My Son With Down Syndrome's First Concert
Wil and I went to see Luke Bryan on his Farm Tour at the Kubiak Family Farm in Fowlerville, MI. We parked in a field, with 20,000 other fans, just over a mile from the stage. I grabbed our bag that Wil stuffed with two Luke Bryan pillows, four Luke Bryan hats and four Luke Bryan T-shirts (Wil wore the Farm Tour T-shirt our friend Jen, who secured us tickets, had gifted him). I squeezed in two light jackets and a blanket. I took Wil’s hand and we made our trek to the stage.
When Wil caught sight of the lights on the stage he stopped in his tracks. He let out a breathless, “Mom look!” Though Wil watches Luke Bryan concerts on his iPad daily, the real life experience took his breath away (and seeing through Wil’s eyes, it took mine too).
Wil handled the mile long trek like a champ. Without breaking stride, he put his ear protectors on as the music of the opening band grew louder. When we met the ticket scanner, he came to a complete stop. A long line of fans stood behind us but he refused to move. He knew a threshold was being crossed. I braced myself behind his 135 pound body, wrapped my arms around his torso, and forced him forward (At 14 years old, he’s grown past the point of my picking him up).
Wil suddenly needed the bathroom excruciatingly. We walked to a long row of porta-potties. Each had an extensive line. I quickly scanned the row for a handicapped porta-potty then walked Wil to the front of the line. I explained our situation. Wil crouched down to the ground and clamped his hands over his ear protectors.
“What, does he have autism?” The woman in front of the line asked.
“He has Down syndrome. He is in a lot of distress. And this is the handicapped bathroom.”
I don’t think that authorized me to take cuts but I was desperate. A woman behind us in line said we could take her spot. She then asked to hold my bag. I thanked her profusely. The couple in front of her then said Wil could take their spot. With this overflow of kindness, the woman in the front of the line relented. When the porta-potty door opened, Wil refused to go in! I again braced myself against him and pushed him into the stall.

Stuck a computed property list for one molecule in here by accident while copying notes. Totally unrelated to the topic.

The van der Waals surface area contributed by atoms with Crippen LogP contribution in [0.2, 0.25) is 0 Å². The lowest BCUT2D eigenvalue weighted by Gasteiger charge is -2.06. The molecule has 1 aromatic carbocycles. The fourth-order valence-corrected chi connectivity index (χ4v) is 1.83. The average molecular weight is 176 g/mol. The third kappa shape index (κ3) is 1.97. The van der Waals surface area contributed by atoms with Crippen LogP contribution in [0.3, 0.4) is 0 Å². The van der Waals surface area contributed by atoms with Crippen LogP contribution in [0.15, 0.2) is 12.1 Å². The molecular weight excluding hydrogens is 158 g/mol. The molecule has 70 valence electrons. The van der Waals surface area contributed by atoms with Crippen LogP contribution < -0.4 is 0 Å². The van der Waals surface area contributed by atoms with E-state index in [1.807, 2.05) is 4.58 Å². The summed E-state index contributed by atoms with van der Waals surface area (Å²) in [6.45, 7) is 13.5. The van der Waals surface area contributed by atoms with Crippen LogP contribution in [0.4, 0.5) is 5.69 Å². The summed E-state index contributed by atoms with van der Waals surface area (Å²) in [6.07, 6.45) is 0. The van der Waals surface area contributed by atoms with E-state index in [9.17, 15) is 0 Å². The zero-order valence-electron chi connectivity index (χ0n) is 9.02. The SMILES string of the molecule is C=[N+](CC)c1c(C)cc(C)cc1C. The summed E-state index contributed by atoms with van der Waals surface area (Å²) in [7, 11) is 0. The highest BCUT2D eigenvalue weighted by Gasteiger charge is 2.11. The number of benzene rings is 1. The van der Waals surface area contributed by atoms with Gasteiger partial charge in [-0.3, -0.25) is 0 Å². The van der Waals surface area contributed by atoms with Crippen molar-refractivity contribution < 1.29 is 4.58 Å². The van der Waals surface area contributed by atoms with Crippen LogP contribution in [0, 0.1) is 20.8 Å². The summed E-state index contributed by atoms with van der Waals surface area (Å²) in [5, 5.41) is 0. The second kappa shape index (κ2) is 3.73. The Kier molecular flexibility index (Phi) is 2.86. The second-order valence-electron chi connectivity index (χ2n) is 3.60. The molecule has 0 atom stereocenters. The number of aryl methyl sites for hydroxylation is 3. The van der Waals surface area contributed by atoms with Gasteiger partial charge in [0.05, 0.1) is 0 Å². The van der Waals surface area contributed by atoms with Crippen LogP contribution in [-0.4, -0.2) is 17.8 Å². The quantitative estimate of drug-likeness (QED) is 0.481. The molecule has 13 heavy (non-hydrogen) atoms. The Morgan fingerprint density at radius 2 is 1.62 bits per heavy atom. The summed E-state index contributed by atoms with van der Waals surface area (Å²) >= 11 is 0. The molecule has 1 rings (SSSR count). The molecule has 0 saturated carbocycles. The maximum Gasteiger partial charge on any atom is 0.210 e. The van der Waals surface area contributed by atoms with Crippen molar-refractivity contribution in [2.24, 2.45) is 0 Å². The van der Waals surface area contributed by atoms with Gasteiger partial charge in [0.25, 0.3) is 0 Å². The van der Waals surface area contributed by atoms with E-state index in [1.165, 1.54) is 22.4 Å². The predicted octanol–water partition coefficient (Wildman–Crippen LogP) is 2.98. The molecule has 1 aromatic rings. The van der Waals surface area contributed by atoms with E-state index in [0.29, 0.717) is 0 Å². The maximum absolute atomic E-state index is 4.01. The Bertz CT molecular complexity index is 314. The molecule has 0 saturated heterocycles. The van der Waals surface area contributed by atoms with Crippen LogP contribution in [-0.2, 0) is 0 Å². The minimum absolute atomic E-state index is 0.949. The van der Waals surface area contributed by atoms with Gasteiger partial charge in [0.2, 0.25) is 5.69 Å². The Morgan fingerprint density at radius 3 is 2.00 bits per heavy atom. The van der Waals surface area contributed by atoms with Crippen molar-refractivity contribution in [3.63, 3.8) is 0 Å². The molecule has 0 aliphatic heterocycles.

After crossing that hurdle, we found a space in the field and spread our blanket. Wil relaxed. I stacked his two pillows and he sat down on them. When Wil recognized a song the opening band played, he jumped up, danced and sang.
When Luke hit the stage, Wil never sat down. Wil kept up word-for-word with Luke, rocked his body and pumped his fist. Multiple fans surrounding us walked over to comment on how much they enjoyed Wil’s energy.
When Luke played “Waves,” it seemed not as well-known as crowd grew perceptively quieter but Wil didn’t miss a beat. How fitting, I thought. Wil knows better than most how waves work. The crest cannot be reached without friction. When Wil was ready to leave, he sang with Luke as we walked back to our car; the concert ended before we reached it. We began our drive home and Wil talked excitedly about the concert, then fell silent. A light snore escaped him.
“Keep coming in waves keep on coming in waves keep coming in waves …”
Photo credit Christie Taylor